Journal of Blacks in Higher Education, Summer 2005
In all but a few cases, the nation’s highest-ranked colleges have made only slight progress in increasing the percentage of blacks on their faculties. At the current rate of improvement, it will be a century or more before the black percentages of the faculties of these institutions mirror the black percentage of the American work force.
Nationwide, just over 5 percent of all full-time faculty members at colleges and universities in the United States are black. This percentage has increased slightly over the past decade.
But the percentage of black faculty at almost all the nation’s high-ranking universities is significantly below the national average.
JBHE recently surveyed the nation’s 30 highest-ranked universities to determine the number and percentage of blacks on their faculties. We received responses from 28 high-ranking universities. Tufts University and the University of Southern California declined to provide statistics to the JBHE research department.
This Year’s Results
Of the 28 high-ranking universities that responded to our survey this year, blacks made up more than 5 percent of the total full-time faculty at only four institutions. Once again, as was the case in our previous survey in 2002, Columbia University has the highest percentage of black faculty at 6.4 percent. But it must be noted that after our 2002 survey was published, it was later reported that a large majority of Columbia’s black faculty members were in its graduate and professional schools. Columbia professor Manning Marable told JBHE that of the 400 professors with tenure at the Columbia College of Arts and Sciences, only five were black. Professor Marable added that the number of black faculty at the undergraduate college had not increased in the past decade. We note that this summer Columbia has pledged $15 million for an effort to increase the number of women and minorities on its faculty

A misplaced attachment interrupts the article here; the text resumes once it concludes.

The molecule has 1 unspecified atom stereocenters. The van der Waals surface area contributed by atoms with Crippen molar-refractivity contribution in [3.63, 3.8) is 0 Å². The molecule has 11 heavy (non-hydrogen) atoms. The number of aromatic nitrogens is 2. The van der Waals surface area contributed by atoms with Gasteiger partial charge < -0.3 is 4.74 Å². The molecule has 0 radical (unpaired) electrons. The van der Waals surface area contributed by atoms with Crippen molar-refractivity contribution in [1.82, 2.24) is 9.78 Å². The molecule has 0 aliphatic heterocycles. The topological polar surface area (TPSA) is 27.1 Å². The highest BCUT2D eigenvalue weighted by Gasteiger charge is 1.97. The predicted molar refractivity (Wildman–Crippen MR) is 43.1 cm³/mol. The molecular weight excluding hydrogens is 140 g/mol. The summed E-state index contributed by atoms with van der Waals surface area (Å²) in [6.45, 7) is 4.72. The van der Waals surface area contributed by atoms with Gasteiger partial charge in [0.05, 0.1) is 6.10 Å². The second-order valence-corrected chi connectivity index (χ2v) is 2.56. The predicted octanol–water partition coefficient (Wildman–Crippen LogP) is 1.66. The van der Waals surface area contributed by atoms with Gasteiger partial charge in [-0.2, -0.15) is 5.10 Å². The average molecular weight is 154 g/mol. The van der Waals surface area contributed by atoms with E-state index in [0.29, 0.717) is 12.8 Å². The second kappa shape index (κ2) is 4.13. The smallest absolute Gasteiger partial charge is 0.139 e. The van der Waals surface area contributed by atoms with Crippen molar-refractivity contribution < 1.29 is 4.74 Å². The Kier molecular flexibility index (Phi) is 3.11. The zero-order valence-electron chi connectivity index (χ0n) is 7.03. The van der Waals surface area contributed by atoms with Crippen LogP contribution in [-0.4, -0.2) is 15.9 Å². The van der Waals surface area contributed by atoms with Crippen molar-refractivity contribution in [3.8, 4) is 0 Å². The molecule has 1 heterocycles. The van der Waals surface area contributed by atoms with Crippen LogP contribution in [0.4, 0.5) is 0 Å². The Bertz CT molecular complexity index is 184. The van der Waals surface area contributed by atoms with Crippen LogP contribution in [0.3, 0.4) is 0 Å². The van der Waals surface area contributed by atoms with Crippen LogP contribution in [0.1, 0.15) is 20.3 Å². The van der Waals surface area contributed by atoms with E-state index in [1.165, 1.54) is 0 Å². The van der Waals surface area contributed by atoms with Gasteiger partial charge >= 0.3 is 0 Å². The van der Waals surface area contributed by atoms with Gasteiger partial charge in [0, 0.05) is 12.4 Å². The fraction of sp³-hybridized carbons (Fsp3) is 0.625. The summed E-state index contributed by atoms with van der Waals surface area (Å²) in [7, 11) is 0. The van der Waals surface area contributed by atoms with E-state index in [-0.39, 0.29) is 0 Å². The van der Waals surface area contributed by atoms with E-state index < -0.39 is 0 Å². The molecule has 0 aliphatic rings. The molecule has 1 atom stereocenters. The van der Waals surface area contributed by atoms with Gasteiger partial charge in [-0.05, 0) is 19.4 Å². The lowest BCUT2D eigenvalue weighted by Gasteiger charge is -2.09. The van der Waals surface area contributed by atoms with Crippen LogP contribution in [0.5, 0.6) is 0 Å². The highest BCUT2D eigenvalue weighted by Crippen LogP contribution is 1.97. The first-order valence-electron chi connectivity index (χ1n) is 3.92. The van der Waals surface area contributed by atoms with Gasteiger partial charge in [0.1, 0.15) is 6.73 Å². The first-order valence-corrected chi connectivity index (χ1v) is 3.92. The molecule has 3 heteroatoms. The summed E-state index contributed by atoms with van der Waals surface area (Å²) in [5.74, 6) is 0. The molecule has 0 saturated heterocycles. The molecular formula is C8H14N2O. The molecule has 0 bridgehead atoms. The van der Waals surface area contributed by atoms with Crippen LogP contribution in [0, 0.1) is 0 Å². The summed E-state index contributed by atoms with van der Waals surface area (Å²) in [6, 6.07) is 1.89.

The 90 black faculty members at the University of North Carolina made up 5.7 percent of the full-time faculty, the second highest level in our survey. At Emory University in Atlanta, blacks are 5.2 percent of the total faculty. At the University of Michigan, there are 140 black full-time faculty, the most of any university in our survey. They make up 5.1 percent of the full-time faculty on the Ann Arbor campus.
At 24 of the 28 universities that responded to our survey, the black percentage of the total faculty was below 5 percent. Only four of the 282 faculty members at CalTech are black. Thus, blacks are 1.4 percent of the faculty at this prestigious institution. At Rice University in Houston, blacks are only 1.5 percent of the faculty. At MIT, the University of Chicago, and the University of Notre Dame, blacks are less than 3 percent of the total faculty.
At three universities there was no progress in the level of black faculty in the 1999 to 2005 period. At two of these three schools, the level of black faculty dropped from the 2002 to 2005 period.
At Rice University, the University of California at Berkeley, Columbia University, and Emory University, the percentage of blacks on the faculty has dropped since 1999. At Emory the drop was substantial, from 7.1 percent of all faculty in 1999 to 5.2 percent this year. But we remind the reader that Emory still ranks second in our survey for the percentage of black faculty this year. At Berkeley, clearly the prohibition against affirmative action in faculty hiring has had a negative impact on black faculty levels since 1999. During the period the number of full-time black faculty members at the university has dropped from 45 to 28.